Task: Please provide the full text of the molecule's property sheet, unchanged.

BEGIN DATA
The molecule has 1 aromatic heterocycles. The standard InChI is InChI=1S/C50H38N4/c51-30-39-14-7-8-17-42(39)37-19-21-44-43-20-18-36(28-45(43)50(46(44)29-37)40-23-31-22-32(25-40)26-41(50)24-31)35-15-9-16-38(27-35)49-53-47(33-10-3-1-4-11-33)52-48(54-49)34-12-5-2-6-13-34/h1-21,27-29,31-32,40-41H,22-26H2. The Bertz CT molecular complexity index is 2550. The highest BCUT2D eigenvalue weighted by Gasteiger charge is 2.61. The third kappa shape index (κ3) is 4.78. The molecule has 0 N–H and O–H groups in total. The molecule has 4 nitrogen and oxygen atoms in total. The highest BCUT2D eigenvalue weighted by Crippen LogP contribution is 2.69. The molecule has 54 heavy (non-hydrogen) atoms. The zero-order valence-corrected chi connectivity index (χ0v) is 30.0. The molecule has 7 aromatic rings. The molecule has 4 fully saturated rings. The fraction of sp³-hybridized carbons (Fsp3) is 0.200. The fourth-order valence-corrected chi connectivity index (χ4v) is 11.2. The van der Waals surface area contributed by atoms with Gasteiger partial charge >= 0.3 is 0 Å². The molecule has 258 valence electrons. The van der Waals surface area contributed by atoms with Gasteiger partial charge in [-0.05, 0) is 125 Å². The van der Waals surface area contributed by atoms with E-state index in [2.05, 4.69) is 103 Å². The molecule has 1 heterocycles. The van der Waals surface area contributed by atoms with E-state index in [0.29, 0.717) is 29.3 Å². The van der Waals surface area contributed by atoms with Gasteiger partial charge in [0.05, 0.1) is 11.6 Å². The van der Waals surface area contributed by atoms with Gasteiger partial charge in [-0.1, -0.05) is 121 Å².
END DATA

The molecule has 1 aromatic heterocycles. The standard InChI is InChI=1S/C50H38N4/c51-30-39-14-7-8-17-42(39)37-19-21-44-43-20-18-36(28-45(43)50(46(44)29-37)40-23-31-22-32(25-40)26-41(50)24-31)35-15-9-16-38(27-35)49-53-47(33-10-3-1-4-11-33)52-48(54-49)34-12-5-2-6-13-34/h1-21,27-29,31-32,40-41H,22-26H2. The Bertz CT molecular complexity index is 2550. The highest BCUT2D eigenvalue weighted by Gasteiger charge is 2.61. The third kappa shape index (κ3) is 4.78. The molecule has 0 N–H and O–H groups in total. The molecule has 4 nitrogen and oxygen atoms in total. The highest BCUT2D eigenvalue weighted by Crippen LogP contribution is 2.69. The molecule has 54 heavy (non-hydrogen) atoms. The zero-order valence-corrected chi connectivity index (χ0v) is 30.0. The molecule has 7 aromatic rings. The molecule has 4 fully saturated rings. The fraction of sp³-hybridized carbons (Fsp3) is 0.200. The fourth-order valence-corrected chi connectivity index (χ4v) is 11.2. The van der Waals surface area contributed by atoms with Gasteiger partial charge >= 0.3 is 0 Å². The molecule has 258 valence electrons. The van der Waals surface area contributed by atoms with Gasteiger partial charge in [-0.05, 0) is 125 Å². The van der Waals surface area contributed by atoms with E-state index in [2.05, 4.69) is 103 Å². The molecule has 1 heterocycles. The van der Waals surface area contributed by atoms with E-state index in [0.29, 0.717) is 29.3 Å². The van der Waals surface area contributed by atoms with Gasteiger partial charge in [0.05, 0.1) is 11.6 Å². The van der Waals surface area contributed by atoms with Gasteiger partial charge in [-0.1, -0.05) is 121 Å².